Effects of gas-solid nonequilibrium in filtration combustion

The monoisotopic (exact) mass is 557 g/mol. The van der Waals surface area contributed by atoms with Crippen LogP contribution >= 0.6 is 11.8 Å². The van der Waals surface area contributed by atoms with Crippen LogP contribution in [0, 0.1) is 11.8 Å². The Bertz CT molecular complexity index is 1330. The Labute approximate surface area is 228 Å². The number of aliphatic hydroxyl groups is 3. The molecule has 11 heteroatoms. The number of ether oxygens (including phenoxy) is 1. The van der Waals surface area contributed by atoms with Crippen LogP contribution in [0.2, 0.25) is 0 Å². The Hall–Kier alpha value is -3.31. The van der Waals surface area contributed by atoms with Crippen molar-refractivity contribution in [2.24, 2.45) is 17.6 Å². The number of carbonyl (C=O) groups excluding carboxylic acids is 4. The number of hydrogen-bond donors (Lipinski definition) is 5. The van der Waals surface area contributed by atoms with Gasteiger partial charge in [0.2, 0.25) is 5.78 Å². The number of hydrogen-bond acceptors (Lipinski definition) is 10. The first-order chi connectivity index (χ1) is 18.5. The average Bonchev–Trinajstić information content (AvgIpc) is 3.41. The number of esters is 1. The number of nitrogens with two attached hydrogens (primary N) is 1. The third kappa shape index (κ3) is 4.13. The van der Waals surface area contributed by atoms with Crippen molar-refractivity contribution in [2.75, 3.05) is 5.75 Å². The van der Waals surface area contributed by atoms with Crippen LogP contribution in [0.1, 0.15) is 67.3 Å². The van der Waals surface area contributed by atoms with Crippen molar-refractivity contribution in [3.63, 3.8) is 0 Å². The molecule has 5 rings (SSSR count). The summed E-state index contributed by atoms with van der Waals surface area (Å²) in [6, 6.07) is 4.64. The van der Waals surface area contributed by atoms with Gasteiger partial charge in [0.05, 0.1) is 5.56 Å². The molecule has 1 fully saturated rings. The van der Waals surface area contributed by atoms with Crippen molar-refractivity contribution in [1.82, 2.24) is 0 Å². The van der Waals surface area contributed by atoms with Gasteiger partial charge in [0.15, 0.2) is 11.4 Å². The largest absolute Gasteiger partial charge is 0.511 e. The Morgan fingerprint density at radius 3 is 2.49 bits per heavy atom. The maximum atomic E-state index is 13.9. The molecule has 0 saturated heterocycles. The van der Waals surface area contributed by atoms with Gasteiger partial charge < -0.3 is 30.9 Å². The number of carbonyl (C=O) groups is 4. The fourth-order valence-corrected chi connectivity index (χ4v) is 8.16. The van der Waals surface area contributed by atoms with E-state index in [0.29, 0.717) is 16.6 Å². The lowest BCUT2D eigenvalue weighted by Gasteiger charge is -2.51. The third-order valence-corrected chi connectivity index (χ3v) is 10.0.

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To determine the effects of gas-solid nonequilibrium on forced filtration combustion (FC) waves, a two-temperature model is employed, with separate temperature fields for the solid and gas particles. We consider heterogeneous (solid/gas) combustion in a porous sample with a prescribed gas flux at the inlet. If the reaction is initiated at the inlet (outlet) of the sample and the combustion wave travels in the direction of (opposite to ) gas filtration it is referred to as coflow (counterflow) FC. We determine the effects of gas-solid nonequilibrium on various aspects of forced FC waves. First, we consider coflow FC waves, in which case the gas infiltrating through the hot product region significantly enhances the propagation of the combustion wave. For a relatively small gas flux, the infiltrating gas delivers heat from hot product to the combustion layer, thus increasing the combustion temperature and, hence, the combustion rate. Propagation of such waves is controlled by conduction of the heat released in the reaction to the preheat zone. Conductively driven coflow FC waves have been studied extensively using one-temperature models, which assume a very large rate of interphase heat exchange between the solid and the gas, so that thermal equilibrium is attained almost immediately. However, if the gas flux is sufficiently large, the phases do not have sufficient time to equilibrate and, hence, the underlying assumption of one-temperature models is no longer valid. One-temperature models are only appropriate for describing slowly propagating coflow FC waves in which the time of contact between the solid particles and the gas is sufficiently large for rapid thermal equilibrium to occur. However, not all coflow FC waves are slowly propagating. There can also be rapidly propagating coflow FC waves, in which case a two-temperature model, with the solid and the gas attaining distinct temperatures, is more appropriate. For a relatively large gas flux, an alternative mechanism of enhancement occurs in the combustion temperature is increased as a result of increasing the effective initial temperature of the unurned solid ahead of the reaction zone. Propagation of such waves is controlled by convection of heat stored in the product to the preheat zone. Convectively driven coflow FC waves depend on a pronounced temperature difference between the phases and, therefore, cannot be described by a one-temperature model. We employ a two-temperature model to study coflow FC waves. The two-temperature model must also account for the fact that the oxidizer concentration at the surface of the solid particles, where the reaction occurs, may be significantly less than the average oxidizer concentration in the gas stream. Effects of gas-solid nonequilibrium are determined by the interphase heat transfer rate, as well as the rate of oxidizer diffusion to the solid particle surface. In the appropriate limits, the model can describe both conductive and convective coflow FC waves. We determine steady solutions in each of the limits and compare and contrast the structures, the combustion characteristics, and the parameter dependences of the two modes of propagation. Transition between conductive and convective steady-traveling coflow FC waves is discussed. We determine how gas-solid nonequilibrium affects such features as the wave velocity, the extinction limit, net gas production or consumption in the reaction, and the ability of the wave to accumulate energy near the reaction site. The results of our analyses are verified by numerical computations of the time-dependent problem. Next, we consider the effects of gas-solid nonequilibrium on counterflow FC waves, in which case the solid near the reaction site loses heat to the cool infiltrating gas. Counterflow FC waves are necessarly driven by conduction because the convective mechanism relies on the gas to deliver heat to, rather than carry heat away from, the unburned solid fuel. It is known from one-temperature-model analyses that extinction of steady-traveling waves will occur if the gas influx is sufficiently large. However, when the gas flux is sufficiently large to cause extinction, the two phases may not have sufficient time to attain thermal equilibrium, in which case a two-temperature model is required. Though only conductively driven counterflow FC waves are possible, we find that thermal nonequilibrium has a significant effect on the intrinsic extinction limit and the combustion characteristics.